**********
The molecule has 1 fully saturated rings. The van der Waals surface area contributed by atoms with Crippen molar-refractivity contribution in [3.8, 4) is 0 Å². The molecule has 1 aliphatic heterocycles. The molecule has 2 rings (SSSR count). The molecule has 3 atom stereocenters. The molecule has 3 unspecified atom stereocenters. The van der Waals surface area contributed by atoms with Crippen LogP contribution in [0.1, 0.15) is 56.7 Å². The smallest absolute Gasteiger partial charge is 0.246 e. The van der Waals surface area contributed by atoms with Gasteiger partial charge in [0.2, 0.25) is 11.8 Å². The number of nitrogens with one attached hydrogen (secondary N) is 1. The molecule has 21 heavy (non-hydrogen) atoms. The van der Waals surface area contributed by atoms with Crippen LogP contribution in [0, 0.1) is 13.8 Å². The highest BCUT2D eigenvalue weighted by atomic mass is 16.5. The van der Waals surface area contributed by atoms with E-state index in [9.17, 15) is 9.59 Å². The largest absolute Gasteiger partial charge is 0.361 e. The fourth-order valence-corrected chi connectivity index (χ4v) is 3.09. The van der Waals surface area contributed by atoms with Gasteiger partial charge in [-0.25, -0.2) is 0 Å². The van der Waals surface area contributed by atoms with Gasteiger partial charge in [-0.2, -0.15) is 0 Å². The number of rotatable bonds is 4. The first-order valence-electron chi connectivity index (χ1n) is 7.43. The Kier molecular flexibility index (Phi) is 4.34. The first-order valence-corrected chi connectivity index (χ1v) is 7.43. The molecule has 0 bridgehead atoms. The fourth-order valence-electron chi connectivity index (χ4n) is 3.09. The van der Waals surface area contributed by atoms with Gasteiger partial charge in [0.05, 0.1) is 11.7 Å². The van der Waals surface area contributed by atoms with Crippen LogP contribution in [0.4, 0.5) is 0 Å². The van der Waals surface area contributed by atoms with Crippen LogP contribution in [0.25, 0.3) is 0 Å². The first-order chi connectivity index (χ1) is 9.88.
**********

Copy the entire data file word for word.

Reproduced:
The molecule has 1 fully saturated rings. The van der Waals surface area contributed by atoms with Crippen molar-refractivity contribution in [3.8, 4) is 0 Å². The molecule has 1 aliphatic heterocycles. The molecule has 2 rings (SSSR count). The molecule has 3 atom stereocenters. The molecule has 3 unspecified atom stereocenters. The van der Waals surface area contributed by atoms with Crippen LogP contribution in [0.1, 0.15) is 56.7 Å². The smallest absolute Gasteiger partial charge is 0.246 e. The van der Waals surface area contributed by atoms with Gasteiger partial charge in [0.2, 0.25) is 11.8 Å². The number of nitrogens with one attached hydrogen (secondary N) is 1. The molecule has 21 heavy (non-hydrogen) atoms. The van der Waals surface area contributed by atoms with Crippen LogP contribution in [0, 0.1) is 13.8 Å². The highest BCUT2D eigenvalue weighted by atomic mass is 16.5. The van der Waals surface area contributed by atoms with E-state index in [9.17, 15) is 9.59 Å². The largest absolute Gasteiger partial charge is 0.361 e. The fourth-order valence-corrected chi connectivity index (χ4v) is 3.09. The van der Waals surface area contributed by atoms with Gasteiger partial charge in [-0.25, -0.2) is 0 Å². The van der Waals surface area contributed by atoms with Gasteiger partial charge in [-0.2, -0.15) is 0 Å². The number of rotatable bonds is 4. The first-order valence-electron chi connectivity index (χ1n) is 7.43. The Kier molecular flexibility index (Phi) is 4.34. The first-order valence-corrected chi connectivity index (χ1v) is 7.43. The molecule has 0 bridgehead atoms. The fourth-order valence-electron chi connectivity index (χ4n) is 3.09. The van der Waals surface area contributed by atoms with Gasteiger partial charge in [0.05, 0.1) is 11.7 Å². The van der Waals surface area contributed by atoms with Crippen LogP contribution in [0.4, 0.5) is 0 Å². The van der Waals surface area contributed by atoms with Crippen LogP contribution in [0.25, 0.3) is 0 Å². The first-order chi connectivity index (χ1) is 9.88.